This story was originally published by The Guardian and appears here as part of the Climate Desk collaboration.

One hundred people from around the world are to take part in a citizens’ assembly to discuss the climate crisis over the next month, before presenting their findings at the UN COP26 climate summit.

The Global Citizens’ Assembly will be representative of the world’s population and will invite people chosen by lottery to take part in online discussions that will culminate in November, during the fortnight-long climate talks that open in Glasgow on Oct. 31.

Funded with nearly $1 million from sources including the Scottish government and the European Climate Foundation, the assembly is supported by the UN and the U.K. and run by a coalition of more than 100 organizations.

António Guterres, the UN secretary-general, said: “Last month I launched Our Common Agenda, a roadmap to begin rebuilding our world and mending trust. The Global Citizens’ Assembly for COP26 is a practical way of showing how we can accelerate action through solidarity and people power. People everywhere want bold, ambitious climate action, and now is the moment for national leaders to stand and deliver.”

Citizens’ assemblies have been used in some countries to help decide difficult issues of national importance. For instance, they played a key role in Ireland’s decision to change its abortion laws in a referendum.

In the past two years, citizens’ assemblies in countries including the U.K. and France have taken on the climate crisis and shown large public support for the key measures needed to tackle global heating, including investing in new forms of energy and infrastructure and changing lifestyles and behaviour.

The members of the assembly will be chosen through a lottery and a selection process that will ensure the makeup of the body reflects global demographics: 60 of the 100 people will come from Asia, 17 from Africa, half will be women and 70 will be people who earn $10 a day or less. They will receive a stipend, technical and communications support, and translation services to ensure they can take part.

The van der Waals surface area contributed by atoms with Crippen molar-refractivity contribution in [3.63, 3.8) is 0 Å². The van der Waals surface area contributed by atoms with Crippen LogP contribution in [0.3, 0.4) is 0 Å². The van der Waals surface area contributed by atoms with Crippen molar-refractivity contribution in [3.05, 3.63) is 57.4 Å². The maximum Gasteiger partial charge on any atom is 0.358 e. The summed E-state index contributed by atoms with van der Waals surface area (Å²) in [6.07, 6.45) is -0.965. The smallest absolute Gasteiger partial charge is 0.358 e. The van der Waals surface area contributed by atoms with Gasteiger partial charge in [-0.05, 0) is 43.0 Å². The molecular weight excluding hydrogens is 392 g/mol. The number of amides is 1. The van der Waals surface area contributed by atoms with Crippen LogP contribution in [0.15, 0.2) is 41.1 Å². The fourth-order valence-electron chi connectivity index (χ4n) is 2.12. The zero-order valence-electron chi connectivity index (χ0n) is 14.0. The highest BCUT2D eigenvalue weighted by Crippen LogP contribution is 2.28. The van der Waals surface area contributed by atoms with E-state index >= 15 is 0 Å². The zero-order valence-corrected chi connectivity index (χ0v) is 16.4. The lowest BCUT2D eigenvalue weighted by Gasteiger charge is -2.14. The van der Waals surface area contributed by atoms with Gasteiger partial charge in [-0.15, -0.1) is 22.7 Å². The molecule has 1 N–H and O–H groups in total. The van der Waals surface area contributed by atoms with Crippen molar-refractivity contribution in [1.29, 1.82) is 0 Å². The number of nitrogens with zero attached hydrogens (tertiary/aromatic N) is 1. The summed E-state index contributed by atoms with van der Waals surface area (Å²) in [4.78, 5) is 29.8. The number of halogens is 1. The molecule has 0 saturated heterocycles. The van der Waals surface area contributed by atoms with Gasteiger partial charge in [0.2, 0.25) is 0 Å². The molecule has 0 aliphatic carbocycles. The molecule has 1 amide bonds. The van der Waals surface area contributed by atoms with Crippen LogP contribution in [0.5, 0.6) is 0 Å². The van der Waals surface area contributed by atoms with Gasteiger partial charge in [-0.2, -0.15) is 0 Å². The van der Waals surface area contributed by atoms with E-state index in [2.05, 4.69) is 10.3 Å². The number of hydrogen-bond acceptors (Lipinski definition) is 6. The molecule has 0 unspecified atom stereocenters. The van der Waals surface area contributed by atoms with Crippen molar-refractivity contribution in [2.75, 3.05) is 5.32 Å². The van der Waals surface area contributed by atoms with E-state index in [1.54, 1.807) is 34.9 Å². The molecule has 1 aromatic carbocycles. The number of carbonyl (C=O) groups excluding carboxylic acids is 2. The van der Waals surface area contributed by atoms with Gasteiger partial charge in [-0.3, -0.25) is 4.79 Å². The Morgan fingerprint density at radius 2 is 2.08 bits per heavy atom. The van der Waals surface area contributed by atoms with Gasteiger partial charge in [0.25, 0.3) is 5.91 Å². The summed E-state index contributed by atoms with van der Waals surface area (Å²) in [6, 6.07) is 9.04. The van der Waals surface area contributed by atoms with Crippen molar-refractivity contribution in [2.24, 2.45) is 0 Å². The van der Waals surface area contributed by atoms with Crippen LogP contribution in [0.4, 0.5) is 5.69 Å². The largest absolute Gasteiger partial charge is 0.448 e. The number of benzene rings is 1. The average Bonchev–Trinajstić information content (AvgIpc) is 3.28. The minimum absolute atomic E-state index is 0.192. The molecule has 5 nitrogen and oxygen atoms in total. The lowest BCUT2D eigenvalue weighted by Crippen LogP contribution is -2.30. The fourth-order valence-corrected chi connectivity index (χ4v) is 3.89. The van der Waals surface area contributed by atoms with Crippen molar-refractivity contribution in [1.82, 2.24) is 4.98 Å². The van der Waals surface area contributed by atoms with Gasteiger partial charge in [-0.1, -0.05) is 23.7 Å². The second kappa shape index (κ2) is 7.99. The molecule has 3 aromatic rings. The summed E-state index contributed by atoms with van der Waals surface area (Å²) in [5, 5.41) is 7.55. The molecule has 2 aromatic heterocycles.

What is COP26?

A team of international scientists and other experts will explain details of the climate crisis and potential solutions, and members of the assembly will discuss how these might work in practice, seeking to answer the question: “How can humanity address the climate and ecological crisis in a fair and effective way?” The key messages from their discussions will be presented at COP26 and a report will be published in March.

The 100-member group will be representative of the world’s population and will present its findings at the UN climate conference in Glasgow later this month. #ClimateChange #COP26

Alok Sharma, the U.K. cabinet minister who will act as president of the COP26 summit, said: “The global assembly is a fantastic initiative and was selected for representation in the green zone (of the COP26 presentation hall) because we recognize just how important its work is and also because we are committed to bringing the voice of global citizens into the heart of COP26. It creates that vital link between local conversation and a global conference.”

At COP26, countries are expected to produce plans for drastic cuts in greenhouse gas emissions over the next 10 years in order to limit global heating to 1.5 C above pre-industrial levels, the lower of two goals set in the 2015 Paris climate agreement.